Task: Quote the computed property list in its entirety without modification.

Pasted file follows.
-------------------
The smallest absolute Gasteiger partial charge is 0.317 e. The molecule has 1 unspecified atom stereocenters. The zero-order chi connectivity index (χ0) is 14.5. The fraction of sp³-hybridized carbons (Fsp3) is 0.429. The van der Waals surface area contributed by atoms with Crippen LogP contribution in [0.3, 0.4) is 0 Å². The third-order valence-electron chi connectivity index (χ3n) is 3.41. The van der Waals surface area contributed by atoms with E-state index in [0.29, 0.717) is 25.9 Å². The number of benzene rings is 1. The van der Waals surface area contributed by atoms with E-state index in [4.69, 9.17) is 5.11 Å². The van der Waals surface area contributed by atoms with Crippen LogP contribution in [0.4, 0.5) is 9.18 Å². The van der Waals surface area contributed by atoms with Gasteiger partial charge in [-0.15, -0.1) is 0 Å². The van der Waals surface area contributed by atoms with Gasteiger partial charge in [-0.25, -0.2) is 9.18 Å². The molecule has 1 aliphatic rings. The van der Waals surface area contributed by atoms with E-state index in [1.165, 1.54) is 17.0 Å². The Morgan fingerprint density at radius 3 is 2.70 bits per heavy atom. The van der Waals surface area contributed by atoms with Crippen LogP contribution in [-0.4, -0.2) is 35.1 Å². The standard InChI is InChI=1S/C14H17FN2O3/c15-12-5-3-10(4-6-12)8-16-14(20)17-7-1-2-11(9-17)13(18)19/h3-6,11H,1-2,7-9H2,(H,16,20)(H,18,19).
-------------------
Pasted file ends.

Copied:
The smallest absolute Gasteiger partial charge is 0.317 e. The molecule has 1 unspecified atom stereocenters. The zero-order chi connectivity index (χ0) is 14.5. The fraction of sp³-hybridized carbons (Fsp3) is 0.429. The van der Waals surface area contributed by atoms with Crippen LogP contribution in [0.3, 0.4) is 0 Å². The third-order valence-electron chi connectivity index (χ3n) is 3.41. The van der Waals surface area contributed by atoms with E-state index in [0.29, 0.717) is 25.9 Å². The number of benzene rings is 1. The van der Waals surface area contributed by atoms with E-state index in [4.69, 9.17) is 5.11 Å². The van der Waals surface area contributed by atoms with Crippen LogP contribution in [0.4, 0.5) is 9.18 Å². The van der Waals surface area contributed by atoms with Gasteiger partial charge in [-0.15, -0.1) is 0 Å². The van der Waals surface area contributed by atoms with Gasteiger partial charge in [-0.25, -0.2) is 9.18 Å². The molecule has 1 aliphatic rings. The van der Waals surface area contributed by atoms with E-state index in [1.165, 1.54) is 17.0 Å². The Morgan fingerprint density at radius 3 is 2.70 bits per heavy atom. The van der Waals surface area contributed by atoms with Crippen LogP contribution in [-0.4, -0.2) is 35.1 Å². The standard InChI is InChI=1S/C14H17FN2O3/c15-12-5-3-10(4-6-12)8-16-14(20)17-7-1-2-11(9-17)13(18)19/h3-6,11H,1-2,7-9H2,(H,16,20)(H,18,19).